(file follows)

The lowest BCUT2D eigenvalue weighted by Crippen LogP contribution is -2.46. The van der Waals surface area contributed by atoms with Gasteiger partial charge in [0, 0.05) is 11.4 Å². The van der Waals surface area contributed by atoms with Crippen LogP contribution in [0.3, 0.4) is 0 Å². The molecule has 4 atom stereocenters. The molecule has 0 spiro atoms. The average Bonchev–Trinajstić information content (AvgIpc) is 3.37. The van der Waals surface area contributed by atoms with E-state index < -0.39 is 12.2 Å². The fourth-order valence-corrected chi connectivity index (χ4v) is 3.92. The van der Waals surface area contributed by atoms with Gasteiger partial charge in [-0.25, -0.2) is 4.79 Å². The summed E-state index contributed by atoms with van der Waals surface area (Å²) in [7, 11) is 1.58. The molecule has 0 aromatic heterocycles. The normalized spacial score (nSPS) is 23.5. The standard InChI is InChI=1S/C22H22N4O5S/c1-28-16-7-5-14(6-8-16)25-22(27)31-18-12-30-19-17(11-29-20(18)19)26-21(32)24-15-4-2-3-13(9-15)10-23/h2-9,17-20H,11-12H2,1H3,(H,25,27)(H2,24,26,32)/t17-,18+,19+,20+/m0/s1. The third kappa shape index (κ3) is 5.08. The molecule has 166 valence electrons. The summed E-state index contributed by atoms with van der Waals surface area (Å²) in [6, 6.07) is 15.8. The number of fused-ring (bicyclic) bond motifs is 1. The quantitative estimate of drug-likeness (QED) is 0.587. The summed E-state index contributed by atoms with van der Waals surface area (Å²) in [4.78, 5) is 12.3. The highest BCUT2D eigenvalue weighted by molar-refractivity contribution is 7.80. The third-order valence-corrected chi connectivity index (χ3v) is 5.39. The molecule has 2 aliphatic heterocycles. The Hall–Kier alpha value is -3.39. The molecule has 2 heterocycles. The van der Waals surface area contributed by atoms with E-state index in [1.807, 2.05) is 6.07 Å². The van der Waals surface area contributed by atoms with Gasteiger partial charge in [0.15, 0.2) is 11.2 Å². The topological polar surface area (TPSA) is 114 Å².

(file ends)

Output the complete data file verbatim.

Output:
The lowest BCUT2D eigenvalue weighted by Crippen LogP contribution is -2.46. The van der Waals surface area contributed by atoms with Gasteiger partial charge in [0, 0.05) is 11.4 Å². The van der Waals surface area contributed by atoms with Crippen LogP contribution in [0.3, 0.4) is 0 Å². The molecule has 4 atom stereocenters. The molecule has 0 spiro atoms. The average Bonchev–Trinajstić information content (AvgIpc) is 3.37. The van der Waals surface area contributed by atoms with E-state index < -0.39 is 12.2 Å². The fourth-order valence-corrected chi connectivity index (χ4v) is 3.92. The van der Waals surface area contributed by atoms with Gasteiger partial charge in [-0.25, -0.2) is 4.79 Å². The summed E-state index contributed by atoms with van der Waals surface area (Å²) in [7, 11) is 1.58. The molecule has 0 aromatic heterocycles. The normalized spacial score (nSPS) is 23.5. The standard InChI is InChI=1S/C22H22N4O5S/c1-28-16-7-5-14(6-8-16)25-22(27)31-18-12-30-19-17(11-29-20(18)19)26-21(32)24-15-4-2-3-13(9-15)10-23/h2-9,17-20H,11-12H2,1H3,(H,25,27)(H2,24,26,32)/t17-,18+,19+,20+/m0/s1. The third kappa shape index (κ3) is 5.08. The molecule has 166 valence electrons. The summed E-state index contributed by atoms with van der Waals surface area (Å²) in [6, 6.07) is 15.8. The number of fused-ring (bicyclic) bond motifs is 1. The quantitative estimate of drug-likeness (QED) is 0.587. The summed E-state index contributed by atoms with van der Waals surface area (Å²) in [4.78, 5) is 12.3. The highest BCUT2D eigenvalue weighted by molar-refractivity contribution is 7.80. The third-order valence-corrected chi connectivity index (χ3v) is 5.39. The molecule has 2 aliphatic heterocycles. The Hall–Kier alpha value is -3.39. The molecule has 2 heterocycles. The van der Waals surface area contributed by atoms with E-state index in [1.807, 2.05) is 6.07 Å². The van der Waals surface area contributed by atoms with Gasteiger partial charge in [0.15, 0.2) is 11.2 Å². The topological polar surface area (TPSA) is 114 Å².